Conscience and Catholic Education: Theology, Administration, and Teaching
By: David E. DeCosse and Kevin Baxter
“Catholic education is changing rapidly and facing many complex pressures. Now is the perfect time for a sustained and thoughtful analysis of the place of conscience at the personal and institutional levels. The authors in this collection engage the tradition and advance it. A must-read for Catholic educators.” —Emily Reimer-Barry, University of San Diego
“First, every Catholic school administrator and diocesan education office needs a copy of this book. Then, across the country, we need to sit down and discuss each chapter together one-by-one over the course of many months, so that the wisdom and insight of each of the authors in this volume takes root in the daily discernment we are called to exercise as educational leaders.” —Ann M. Garrido, author, Redeeming Administration and Redeeming Conflict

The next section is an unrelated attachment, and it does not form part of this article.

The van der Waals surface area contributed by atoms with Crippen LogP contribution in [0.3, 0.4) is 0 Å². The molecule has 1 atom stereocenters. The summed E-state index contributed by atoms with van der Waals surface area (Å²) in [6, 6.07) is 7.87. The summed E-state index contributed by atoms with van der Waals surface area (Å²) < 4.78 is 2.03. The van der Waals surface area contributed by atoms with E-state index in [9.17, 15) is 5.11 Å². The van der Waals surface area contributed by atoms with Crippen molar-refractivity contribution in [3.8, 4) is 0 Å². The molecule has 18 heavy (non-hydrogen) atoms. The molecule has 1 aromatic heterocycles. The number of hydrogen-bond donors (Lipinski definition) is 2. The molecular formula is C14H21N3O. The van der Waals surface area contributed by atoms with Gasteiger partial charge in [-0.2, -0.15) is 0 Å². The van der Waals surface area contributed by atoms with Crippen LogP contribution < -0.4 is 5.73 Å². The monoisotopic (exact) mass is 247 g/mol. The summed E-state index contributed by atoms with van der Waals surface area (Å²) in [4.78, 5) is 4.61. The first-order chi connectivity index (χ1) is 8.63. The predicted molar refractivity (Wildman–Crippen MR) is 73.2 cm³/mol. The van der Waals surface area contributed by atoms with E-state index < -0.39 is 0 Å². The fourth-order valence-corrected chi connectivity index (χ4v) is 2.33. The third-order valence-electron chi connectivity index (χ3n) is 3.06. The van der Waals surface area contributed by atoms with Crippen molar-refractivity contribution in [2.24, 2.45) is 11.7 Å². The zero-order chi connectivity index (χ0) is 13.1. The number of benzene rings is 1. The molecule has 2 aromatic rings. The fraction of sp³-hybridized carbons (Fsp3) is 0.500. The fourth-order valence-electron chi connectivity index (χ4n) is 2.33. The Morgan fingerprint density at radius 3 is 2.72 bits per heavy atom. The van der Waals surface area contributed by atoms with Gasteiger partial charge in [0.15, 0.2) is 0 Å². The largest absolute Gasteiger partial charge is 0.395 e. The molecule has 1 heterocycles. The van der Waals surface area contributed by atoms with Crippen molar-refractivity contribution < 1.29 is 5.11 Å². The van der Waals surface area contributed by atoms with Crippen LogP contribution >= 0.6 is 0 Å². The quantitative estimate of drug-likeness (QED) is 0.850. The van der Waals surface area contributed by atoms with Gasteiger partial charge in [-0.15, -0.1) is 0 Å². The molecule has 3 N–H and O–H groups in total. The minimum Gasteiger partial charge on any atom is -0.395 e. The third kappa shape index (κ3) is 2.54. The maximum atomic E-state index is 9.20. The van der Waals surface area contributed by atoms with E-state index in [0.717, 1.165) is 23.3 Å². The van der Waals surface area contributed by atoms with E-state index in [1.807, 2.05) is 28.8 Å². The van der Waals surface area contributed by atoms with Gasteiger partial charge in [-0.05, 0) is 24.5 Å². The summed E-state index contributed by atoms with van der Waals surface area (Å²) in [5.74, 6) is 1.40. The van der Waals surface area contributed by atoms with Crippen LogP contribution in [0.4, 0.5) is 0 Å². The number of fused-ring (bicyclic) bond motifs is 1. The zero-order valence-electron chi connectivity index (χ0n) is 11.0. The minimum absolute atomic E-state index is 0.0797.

Pope Francis's contextual theology of conscience is the guiding star for this project, which aims to be both theologically substantive and practically useful for teachers, professors, and administrators. Contributors include college professors, K-12 teachers, and school administrators, on topics such as: conscience and academic freedom, conscience formation and neuroscience, transgender students in Catholic schools, and cultivation of an ecologically sensitive conscience.
Kevin C. Baxter is director of the Mary Ann Remick Leadership Program at the University of Notre Dame. Prior to his current role, he served as chief innovation officer for the National Catholic Educational Association and was superintendent of Catholic schools for the Archdiocese of Los Angeles.
David E. DeCosse is director of religious and Catholic ethics at the Markkula Center for Applied Ethics at Santa Clara University, where he is also adjunct associate professor of religious studies. He is author of Created Freedom Under the Sign of the Cross: A Catholic Public Theology for the United States (Cascade 2022) and a contributing writer at National Catholic Reporter, and he is on Twitter @daviddecosse.